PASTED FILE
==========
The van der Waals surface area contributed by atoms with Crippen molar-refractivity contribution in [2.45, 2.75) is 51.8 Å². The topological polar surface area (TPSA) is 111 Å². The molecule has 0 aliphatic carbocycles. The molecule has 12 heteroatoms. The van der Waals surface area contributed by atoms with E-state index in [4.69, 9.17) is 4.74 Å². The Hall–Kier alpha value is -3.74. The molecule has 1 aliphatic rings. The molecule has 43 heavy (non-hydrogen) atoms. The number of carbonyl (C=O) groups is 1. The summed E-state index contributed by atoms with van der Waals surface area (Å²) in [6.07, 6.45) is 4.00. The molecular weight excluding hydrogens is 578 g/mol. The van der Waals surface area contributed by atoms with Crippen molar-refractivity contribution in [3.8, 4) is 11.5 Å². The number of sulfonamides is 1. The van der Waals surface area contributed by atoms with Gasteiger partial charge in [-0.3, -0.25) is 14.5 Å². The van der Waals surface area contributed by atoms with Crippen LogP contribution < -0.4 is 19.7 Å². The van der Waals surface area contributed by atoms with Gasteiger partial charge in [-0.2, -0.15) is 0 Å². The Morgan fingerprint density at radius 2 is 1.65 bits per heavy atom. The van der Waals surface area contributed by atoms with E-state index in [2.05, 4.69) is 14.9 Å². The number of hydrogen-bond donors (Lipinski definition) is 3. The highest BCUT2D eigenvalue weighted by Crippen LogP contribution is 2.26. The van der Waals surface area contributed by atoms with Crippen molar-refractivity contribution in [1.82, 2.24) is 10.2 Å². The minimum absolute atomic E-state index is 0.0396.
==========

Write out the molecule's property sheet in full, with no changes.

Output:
The van der Waals surface area contributed by atoms with Crippen molar-refractivity contribution in [2.45, 2.75) is 51.8 Å². The topological polar surface area (TPSA) is 111 Å². The molecule has 0 aliphatic carbocycles. The molecule has 12 heteroatoms. The van der Waals surface area contributed by atoms with E-state index in [4.69, 9.17) is 4.74 Å². The Hall–Kier alpha value is -3.74. The molecule has 1 aliphatic rings. The molecule has 43 heavy (non-hydrogen) atoms. The number of carbonyl (C=O) groups is 1. The summed E-state index contributed by atoms with van der Waals surface area (Å²) in [6.07, 6.45) is 4.00. The molecular weight excluding hydrogens is 578 g/mol. The van der Waals surface area contributed by atoms with Crippen molar-refractivity contribution in [3.8, 4) is 11.5 Å². The number of sulfonamides is 1. The van der Waals surface area contributed by atoms with Gasteiger partial charge in [-0.3, -0.25) is 14.5 Å². The van der Waals surface area contributed by atoms with Crippen LogP contribution < -0.4 is 19.7 Å². The van der Waals surface area contributed by atoms with Gasteiger partial charge in [-0.2, -0.15) is 0 Å². The Morgan fingerprint density at radius 2 is 1.65 bits per heavy atom. The van der Waals surface area contributed by atoms with E-state index in [2.05, 4.69) is 14.9 Å². The number of hydrogen-bond donors (Lipinski definition) is 3. The highest BCUT2D eigenvalue weighted by Crippen LogP contribution is 2.26. The van der Waals surface area contributed by atoms with Crippen molar-refractivity contribution in [1.82, 2.24) is 10.2 Å². The minimum absolute atomic E-state index is 0.0396.